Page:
Wiping. It’s not something we talk about, but it is an important skill to learn.
Children need to know how to wipe their own behinds so they can develop hygienic practices, self-esteem, and independence.
The sooner a child can do a good job at this, the better.
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When Should Children Wipe Themselves?
A child should be able to wipe their bottoms by the time they are 3 or 4 years old. At this point, they should know how to properly wipe, how to completely wipe, and what to do after they are finished. Parents can continue to monitor wiping for a while, but kids should be mostly independent.
When to Start Teaching Wiping
I don’t know about you, but I never enjoyed changing diapers. I didn’t like dealing with any of the body fluids, and I certainly didn’t like wiping.
When it was time to start potty training, wiping was part of the lesson. My children learned that wiping accompanied using the potty from day one.
Teaching kids how to wipe isn’t as natural as it seems. You will probably try different ways to show them how to wipe until they finally get it.
And yes, you will be batting cleanup for the first year or so.
How to Know They are Wiping Well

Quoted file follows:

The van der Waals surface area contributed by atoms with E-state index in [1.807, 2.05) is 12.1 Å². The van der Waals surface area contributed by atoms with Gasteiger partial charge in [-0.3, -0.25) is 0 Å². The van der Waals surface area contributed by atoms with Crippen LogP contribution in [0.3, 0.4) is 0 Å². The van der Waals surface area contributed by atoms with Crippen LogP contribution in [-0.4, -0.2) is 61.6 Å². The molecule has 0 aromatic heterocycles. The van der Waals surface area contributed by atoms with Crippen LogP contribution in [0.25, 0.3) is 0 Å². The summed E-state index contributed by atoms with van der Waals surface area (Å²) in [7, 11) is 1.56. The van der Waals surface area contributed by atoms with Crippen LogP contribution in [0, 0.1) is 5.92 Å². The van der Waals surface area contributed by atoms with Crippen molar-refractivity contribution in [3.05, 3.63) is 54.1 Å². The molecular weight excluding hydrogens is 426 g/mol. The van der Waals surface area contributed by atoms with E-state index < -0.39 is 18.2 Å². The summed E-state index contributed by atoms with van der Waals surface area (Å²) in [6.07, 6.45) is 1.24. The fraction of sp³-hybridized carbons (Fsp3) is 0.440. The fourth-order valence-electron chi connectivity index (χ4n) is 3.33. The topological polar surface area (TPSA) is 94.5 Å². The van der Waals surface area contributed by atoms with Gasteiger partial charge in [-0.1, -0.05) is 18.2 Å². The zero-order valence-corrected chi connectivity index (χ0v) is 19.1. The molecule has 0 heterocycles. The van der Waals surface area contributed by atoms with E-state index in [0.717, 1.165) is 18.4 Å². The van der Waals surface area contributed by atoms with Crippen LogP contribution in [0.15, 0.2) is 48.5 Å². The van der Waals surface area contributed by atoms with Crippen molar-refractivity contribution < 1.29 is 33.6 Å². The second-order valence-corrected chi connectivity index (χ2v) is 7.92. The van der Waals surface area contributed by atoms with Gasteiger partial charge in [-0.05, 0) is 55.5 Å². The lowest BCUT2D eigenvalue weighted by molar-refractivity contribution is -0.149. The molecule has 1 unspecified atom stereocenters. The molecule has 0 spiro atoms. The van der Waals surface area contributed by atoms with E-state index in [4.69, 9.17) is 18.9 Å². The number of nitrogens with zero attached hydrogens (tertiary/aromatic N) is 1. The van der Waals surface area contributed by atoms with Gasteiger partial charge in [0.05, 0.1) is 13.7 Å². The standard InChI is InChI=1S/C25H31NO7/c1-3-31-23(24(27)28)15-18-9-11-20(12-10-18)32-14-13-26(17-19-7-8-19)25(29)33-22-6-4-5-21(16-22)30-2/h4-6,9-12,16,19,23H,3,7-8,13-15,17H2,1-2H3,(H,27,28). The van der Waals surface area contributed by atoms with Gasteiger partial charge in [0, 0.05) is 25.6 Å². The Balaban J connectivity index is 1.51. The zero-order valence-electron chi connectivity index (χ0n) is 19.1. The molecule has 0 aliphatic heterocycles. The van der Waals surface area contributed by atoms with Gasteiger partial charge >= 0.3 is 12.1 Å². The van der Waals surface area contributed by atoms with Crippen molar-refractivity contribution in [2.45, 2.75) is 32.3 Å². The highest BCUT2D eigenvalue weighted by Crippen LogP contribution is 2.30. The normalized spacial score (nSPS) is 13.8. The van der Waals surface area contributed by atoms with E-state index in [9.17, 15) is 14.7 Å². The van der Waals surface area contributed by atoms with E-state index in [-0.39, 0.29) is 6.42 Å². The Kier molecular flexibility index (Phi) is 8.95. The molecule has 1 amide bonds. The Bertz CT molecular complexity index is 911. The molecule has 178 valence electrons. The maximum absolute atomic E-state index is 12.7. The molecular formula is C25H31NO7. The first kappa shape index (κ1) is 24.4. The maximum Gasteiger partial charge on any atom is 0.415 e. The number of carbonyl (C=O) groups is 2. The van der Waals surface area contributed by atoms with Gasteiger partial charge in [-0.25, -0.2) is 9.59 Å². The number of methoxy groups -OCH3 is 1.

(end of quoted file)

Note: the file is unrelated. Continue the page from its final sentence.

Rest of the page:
The proof is in the underpants. Skid marks happen when kids don’t wipe well.
If you’re seeing this in your child’s pull-ups, training pants or underpants, you can assume they aren’t doing a great job.
Have another lesson each time you see a stain.
Some parents opt for flushable wipes when children are learning. This helps them to get fully clean when they are still young.
However, you should teach them not to flush flushable wipes.
Even those that say they are flushable can wreak havoc on plumbing. This might cause some confusion later on, so weigh the pros and cons carefully.
What if They Don’t Learn to Wipe?
Some kids don’t have the motor skills to wipe properly. You need to be patient and give your child’s body time to catch up.
Kids should certainly be able to wipe themselves before they enter kindergarten. If they still can’t perform this action, it may be time to seek intervention.
Your pediatrician is the best resource to ensure your child’s motor skills are developmentally on track.
A big reason some children don’t learn how to wipe is due to parental intervention.
You might think you are doing your child a favor by wiping for them when in reality, you’re impeding their ability to learn.
Be as patient with wiping as you are with potty training, and your child will learn how to wipe well.
Children should be wiping on their own with few problems by the time they are three or four years old.
Do you have any tips for teaching children how to wipe? We’d love to see them in the comments!